Arts and Entertainment: Considering the number of people who complain about the scant representation of freethought in entertainment media, this section is unexpectedly thick—comprising over 100 pages of this approximately 500-page volume. The resources include secular film, visual arts, literature and poetry. It also provides listings of magazines, newspapers, journals and even freethought publishers. The second half of this section contains a breakdown of music by genre with secular themes. The bibliographical section on film and documentary is also quite comprehensive. Another subsection I would not have considered is devoted to secular comedy and comic strips.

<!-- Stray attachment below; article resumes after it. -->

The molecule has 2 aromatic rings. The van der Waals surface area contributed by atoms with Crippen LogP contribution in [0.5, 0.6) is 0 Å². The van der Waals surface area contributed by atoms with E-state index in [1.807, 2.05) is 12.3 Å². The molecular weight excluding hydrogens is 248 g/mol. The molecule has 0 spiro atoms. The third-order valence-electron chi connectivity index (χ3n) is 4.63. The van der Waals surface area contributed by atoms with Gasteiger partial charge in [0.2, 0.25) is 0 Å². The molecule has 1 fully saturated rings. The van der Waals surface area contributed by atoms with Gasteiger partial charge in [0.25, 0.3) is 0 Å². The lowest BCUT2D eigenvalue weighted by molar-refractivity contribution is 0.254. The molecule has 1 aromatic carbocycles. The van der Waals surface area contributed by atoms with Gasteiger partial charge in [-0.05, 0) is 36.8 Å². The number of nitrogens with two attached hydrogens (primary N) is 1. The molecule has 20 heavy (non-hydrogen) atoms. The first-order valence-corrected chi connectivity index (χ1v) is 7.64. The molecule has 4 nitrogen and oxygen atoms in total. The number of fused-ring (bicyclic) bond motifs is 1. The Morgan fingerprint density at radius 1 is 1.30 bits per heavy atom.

The book rounds out with a directory of freethought organizations, beginning with international groups, and filtering down by country, and by state in the U.S. section. The back section also contains a directory of Internet resources, including communities, informational sites, blogs, and podcasts, which would be most useful to people who are not in close proximity to areas where regular, live meet-ups occur. The resources represented would prove useful to both secular people and people leaving religion, including recovery and support sites for people leaving specific denominations.

Vandebrake includes a final essay entitled, “Beyond Non-Belief.” It is a collective of visionary perspectives from freethinkers and secularists woven together with the author’s personal commentaries regarding what the future may hold for secularism, and ways we might successfully integrate positive aspects of religion into the secular world moving forward. In essence, it suggests how to proceed into new social constructs by advancing, informing, and expanding what is currently “religion,” into a more secular model.